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This is a scarce map of the Crimean Peninsula by little known American map publisher Charles Desilver. It depicts the Crimean Peninsula during the Crimean War. This highly detailed map notes military and carriage roads throughout with distances. Towns, fortifications, lighthouses, postal stations, as well as topography are shown. An inset in the top right quadrant features the relative position of Crimea with the seat of war. Another inset in the lower right quadrant features the Sebastopol Harbor.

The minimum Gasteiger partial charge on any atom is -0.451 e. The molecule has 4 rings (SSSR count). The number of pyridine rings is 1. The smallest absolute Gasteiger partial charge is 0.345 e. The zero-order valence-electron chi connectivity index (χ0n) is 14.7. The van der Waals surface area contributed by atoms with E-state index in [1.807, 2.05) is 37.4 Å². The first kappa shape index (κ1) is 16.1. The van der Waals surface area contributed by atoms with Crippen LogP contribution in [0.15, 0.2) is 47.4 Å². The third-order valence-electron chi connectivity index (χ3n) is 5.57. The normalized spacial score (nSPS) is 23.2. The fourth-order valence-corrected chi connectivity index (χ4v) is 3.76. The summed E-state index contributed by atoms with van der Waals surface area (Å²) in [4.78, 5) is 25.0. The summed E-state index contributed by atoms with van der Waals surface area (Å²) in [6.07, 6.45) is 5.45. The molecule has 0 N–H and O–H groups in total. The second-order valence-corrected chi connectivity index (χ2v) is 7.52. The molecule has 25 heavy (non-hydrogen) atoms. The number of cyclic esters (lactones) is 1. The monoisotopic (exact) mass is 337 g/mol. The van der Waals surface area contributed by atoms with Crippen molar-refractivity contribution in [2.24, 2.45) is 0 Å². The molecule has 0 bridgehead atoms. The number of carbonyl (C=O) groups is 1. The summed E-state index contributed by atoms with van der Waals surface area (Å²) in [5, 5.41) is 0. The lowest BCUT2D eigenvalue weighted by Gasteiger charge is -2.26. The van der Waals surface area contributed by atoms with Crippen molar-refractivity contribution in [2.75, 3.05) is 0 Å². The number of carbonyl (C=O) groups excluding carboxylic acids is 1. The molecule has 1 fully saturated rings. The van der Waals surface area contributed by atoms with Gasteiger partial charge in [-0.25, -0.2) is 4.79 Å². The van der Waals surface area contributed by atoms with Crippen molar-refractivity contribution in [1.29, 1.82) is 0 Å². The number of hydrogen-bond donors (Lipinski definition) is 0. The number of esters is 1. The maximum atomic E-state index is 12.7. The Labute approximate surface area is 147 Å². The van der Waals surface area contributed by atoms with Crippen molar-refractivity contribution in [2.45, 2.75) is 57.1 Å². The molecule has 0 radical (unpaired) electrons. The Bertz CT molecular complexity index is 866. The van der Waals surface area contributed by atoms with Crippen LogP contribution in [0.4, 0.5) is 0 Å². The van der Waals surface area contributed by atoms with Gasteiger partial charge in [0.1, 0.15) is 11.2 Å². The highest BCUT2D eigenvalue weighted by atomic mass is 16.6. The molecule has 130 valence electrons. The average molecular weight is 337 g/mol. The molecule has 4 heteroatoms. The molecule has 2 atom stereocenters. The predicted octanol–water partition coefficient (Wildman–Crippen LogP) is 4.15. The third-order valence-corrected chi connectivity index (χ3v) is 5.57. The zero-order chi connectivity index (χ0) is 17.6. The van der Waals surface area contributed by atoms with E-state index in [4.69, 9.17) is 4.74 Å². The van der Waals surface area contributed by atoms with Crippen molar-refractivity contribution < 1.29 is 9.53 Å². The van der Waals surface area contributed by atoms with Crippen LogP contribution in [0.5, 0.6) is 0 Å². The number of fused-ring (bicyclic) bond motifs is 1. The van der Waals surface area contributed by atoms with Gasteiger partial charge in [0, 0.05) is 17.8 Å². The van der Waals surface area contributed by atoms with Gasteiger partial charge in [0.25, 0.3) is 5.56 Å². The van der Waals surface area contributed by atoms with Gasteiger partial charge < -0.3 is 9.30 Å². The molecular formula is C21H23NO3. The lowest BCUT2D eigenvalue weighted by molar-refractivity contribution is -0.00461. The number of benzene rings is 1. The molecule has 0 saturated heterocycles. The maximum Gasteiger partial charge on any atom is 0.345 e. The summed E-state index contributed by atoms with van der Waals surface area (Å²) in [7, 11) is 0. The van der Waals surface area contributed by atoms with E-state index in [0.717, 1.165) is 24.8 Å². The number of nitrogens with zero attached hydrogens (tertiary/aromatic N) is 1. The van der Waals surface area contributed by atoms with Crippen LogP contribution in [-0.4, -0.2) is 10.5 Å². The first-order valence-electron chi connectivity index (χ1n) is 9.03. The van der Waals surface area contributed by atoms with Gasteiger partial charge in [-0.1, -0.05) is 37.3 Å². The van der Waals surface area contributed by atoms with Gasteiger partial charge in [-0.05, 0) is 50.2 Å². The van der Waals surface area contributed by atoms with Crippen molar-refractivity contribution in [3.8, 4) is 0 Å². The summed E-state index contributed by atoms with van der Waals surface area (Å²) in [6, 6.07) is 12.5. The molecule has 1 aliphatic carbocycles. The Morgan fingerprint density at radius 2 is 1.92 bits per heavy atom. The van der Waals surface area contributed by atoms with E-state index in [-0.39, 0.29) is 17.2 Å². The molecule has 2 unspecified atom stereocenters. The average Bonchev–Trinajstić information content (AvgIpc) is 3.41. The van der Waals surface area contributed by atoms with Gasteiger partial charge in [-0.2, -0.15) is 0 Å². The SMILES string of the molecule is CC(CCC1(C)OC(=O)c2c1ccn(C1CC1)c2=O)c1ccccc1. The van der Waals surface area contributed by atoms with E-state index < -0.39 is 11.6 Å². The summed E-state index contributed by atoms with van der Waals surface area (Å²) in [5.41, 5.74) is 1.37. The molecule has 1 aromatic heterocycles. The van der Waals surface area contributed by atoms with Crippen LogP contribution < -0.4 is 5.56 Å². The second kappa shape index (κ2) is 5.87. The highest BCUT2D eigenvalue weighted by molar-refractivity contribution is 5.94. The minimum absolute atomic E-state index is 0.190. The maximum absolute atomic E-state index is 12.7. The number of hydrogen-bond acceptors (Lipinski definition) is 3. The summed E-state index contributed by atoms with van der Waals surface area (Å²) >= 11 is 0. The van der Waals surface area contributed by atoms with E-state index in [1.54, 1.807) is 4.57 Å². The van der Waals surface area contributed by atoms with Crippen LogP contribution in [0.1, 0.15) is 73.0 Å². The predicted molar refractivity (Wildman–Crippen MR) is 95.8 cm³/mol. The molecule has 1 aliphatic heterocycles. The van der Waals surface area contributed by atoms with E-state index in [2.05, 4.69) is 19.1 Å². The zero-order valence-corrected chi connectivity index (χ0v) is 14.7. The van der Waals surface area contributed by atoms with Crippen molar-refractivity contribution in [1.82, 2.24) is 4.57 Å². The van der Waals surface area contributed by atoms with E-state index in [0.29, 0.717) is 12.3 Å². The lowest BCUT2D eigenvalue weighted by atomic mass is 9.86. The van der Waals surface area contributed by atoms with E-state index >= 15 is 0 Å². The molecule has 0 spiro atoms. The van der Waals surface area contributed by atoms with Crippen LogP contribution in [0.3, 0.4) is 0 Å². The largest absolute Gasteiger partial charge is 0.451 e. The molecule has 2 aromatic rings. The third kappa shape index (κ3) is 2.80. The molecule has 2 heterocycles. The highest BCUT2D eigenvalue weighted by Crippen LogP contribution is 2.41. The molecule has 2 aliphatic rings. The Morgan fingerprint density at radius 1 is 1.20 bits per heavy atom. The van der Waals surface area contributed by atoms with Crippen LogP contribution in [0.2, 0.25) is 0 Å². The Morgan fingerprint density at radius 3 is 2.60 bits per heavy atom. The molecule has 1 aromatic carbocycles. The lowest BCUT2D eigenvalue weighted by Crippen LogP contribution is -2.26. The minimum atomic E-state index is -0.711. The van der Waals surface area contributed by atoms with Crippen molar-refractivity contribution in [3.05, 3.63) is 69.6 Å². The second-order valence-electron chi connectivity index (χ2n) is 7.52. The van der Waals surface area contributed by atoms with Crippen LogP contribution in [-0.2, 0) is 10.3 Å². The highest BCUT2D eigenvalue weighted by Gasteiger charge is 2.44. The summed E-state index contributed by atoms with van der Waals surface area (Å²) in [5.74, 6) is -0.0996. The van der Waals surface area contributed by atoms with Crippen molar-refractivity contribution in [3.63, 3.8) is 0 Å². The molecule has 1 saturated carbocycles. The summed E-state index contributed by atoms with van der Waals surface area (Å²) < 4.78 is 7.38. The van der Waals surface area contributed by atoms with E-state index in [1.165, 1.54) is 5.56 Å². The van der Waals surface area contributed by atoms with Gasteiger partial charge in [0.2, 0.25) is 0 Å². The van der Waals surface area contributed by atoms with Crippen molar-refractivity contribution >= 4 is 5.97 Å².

Sebastopol's place in history was cemented during the Crimean War. Seeking to punish Russia for its imperialistic designs on the Balkans Napoleon III and his allies, the English and Turks, invaded the peninsula, quickly taking Balaklava. The high point of the war was the legendary and disastrous 'Charge of the Light Brigade' wherean entire British Calvary unit charged to its death against a fortified Russian position.
The plate was originally published by Samuel Augustus Mitchell, who sold the copyright to Thomas, Cowperthwait and Company in 1850. Charles Desilver in turn bought them in 1856. This map was issued in the 1856 edition of Desilver's New Universal Atlas.
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